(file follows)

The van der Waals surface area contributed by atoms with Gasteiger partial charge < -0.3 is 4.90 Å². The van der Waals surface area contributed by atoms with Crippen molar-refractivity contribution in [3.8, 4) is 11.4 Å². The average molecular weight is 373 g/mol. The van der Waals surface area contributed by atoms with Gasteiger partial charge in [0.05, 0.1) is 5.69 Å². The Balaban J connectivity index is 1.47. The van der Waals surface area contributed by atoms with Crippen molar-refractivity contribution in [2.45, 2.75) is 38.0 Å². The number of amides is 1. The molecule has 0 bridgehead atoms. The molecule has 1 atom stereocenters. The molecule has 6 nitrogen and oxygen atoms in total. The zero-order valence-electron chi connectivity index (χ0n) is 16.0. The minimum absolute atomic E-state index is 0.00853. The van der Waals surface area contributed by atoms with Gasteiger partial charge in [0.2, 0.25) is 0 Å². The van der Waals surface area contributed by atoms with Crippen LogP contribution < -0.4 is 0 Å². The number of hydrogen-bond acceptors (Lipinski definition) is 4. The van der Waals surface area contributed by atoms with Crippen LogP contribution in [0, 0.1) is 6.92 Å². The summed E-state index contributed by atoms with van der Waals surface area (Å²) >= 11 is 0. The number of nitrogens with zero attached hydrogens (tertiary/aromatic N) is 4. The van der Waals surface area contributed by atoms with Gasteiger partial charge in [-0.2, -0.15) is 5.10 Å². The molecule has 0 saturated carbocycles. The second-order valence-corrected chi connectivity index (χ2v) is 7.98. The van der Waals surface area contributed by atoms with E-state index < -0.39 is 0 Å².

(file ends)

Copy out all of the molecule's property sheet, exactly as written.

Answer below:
The van der Waals surface area contributed by atoms with Gasteiger partial charge < -0.3 is 4.90 Å². The van der Waals surface area contributed by atoms with Crippen molar-refractivity contribution in [3.8, 4) is 11.4 Å². The average molecular weight is 373 g/mol. The van der Waals surface area contributed by atoms with Gasteiger partial charge in [0.05, 0.1) is 5.69 Å². The Balaban J connectivity index is 1.47. The van der Waals surface area contributed by atoms with Crippen molar-refractivity contribution in [2.45, 2.75) is 38.0 Å². The number of amides is 1. The molecule has 0 bridgehead atoms. The molecule has 1 atom stereocenters. The molecule has 6 nitrogen and oxygen atoms in total. The zero-order valence-electron chi connectivity index (χ0n) is 16.0. The minimum absolute atomic E-state index is 0.00853. The van der Waals surface area contributed by atoms with Gasteiger partial charge in [0.2, 0.25) is 0 Å². The van der Waals surface area contributed by atoms with Crippen LogP contribution < -0.4 is 0 Å². The number of hydrogen-bond acceptors (Lipinski definition) is 4. The van der Waals surface area contributed by atoms with Crippen LogP contribution in [0, 0.1) is 6.92 Å². The summed E-state index contributed by atoms with van der Waals surface area (Å²) >= 11 is 0. The number of nitrogens with zero attached hydrogens (tertiary/aromatic N) is 4. The van der Waals surface area contributed by atoms with Gasteiger partial charge in [-0.2, -0.15) is 5.10 Å². The molecule has 0 saturated carbocycles. The second-order valence-corrected chi connectivity index (χ2v) is 7.98. The van der Waals surface area contributed by atoms with E-state index < -0.39 is 0 Å².